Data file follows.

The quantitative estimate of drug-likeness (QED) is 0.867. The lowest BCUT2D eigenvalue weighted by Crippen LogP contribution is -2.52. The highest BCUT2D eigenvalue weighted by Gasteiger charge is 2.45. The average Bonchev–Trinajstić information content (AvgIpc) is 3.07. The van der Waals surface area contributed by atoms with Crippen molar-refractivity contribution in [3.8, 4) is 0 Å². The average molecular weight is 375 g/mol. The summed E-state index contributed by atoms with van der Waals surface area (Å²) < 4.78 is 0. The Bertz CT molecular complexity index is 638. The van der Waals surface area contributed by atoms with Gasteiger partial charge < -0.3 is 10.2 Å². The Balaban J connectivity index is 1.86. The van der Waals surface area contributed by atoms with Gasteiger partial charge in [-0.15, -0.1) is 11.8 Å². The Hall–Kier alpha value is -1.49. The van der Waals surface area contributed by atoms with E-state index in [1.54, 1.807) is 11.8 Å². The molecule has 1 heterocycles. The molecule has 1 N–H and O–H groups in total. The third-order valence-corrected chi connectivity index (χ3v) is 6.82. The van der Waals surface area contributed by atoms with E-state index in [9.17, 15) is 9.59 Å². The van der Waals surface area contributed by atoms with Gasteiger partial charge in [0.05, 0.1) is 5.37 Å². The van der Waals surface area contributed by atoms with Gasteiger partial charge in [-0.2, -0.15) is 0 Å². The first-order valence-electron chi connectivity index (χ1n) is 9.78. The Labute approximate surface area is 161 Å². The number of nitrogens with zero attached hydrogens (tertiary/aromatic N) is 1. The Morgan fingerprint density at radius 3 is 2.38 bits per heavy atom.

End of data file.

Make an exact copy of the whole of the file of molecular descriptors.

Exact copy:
The quantitative estimate of drug-likeness (QED) is 0.867. The lowest BCUT2D eigenvalue weighted by Crippen LogP contribution is -2.52. The highest BCUT2D eigenvalue weighted by Gasteiger charge is 2.45. The average Bonchev–Trinajstić information content (AvgIpc) is 3.07. The van der Waals surface area contributed by atoms with Crippen molar-refractivity contribution in [3.8, 4) is 0 Å². The average molecular weight is 375 g/mol. The summed E-state index contributed by atoms with van der Waals surface area (Å²) < 4.78 is 0. The Bertz CT molecular complexity index is 638. The van der Waals surface area contributed by atoms with Gasteiger partial charge < -0.3 is 10.2 Å². The Balaban J connectivity index is 1.86. The van der Waals surface area contributed by atoms with Gasteiger partial charge in [-0.15, -0.1) is 11.8 Å². The Hall–Kier alpha value is -1.49. The van der Waals surface area contributed by atoms with E-state index in [1.54, 1.807) is 11.8 Å². The molecule has 1 heterocycles. The molecule has 1 N–H and O–H groups in total. The third-order valence-corrected chi connectivity index (χ3v) is 6.82. The van der Waals surface area contributed by atoms with E-state index in [9.17, 15) is 9.59 Å². The van der Waals surface area contributed by atoms with Gasteiger partial charge in [0.05, 0.1) is 5.37 Å². The van der Waals surface area contributed by atoms with Gasteiger partial charge in [-0.2, -0.15) is 0 Å². The first-order valence-electron chi connectivity index (χ1n) is 9.78. The Labute approximate surface area is 161 Å². The number of nitrogens with zero attached hydrogens (tertiary/aromatic N) is 1. The Morgan fingerprint density at radius 3 is 2.38 bits per heavy atom.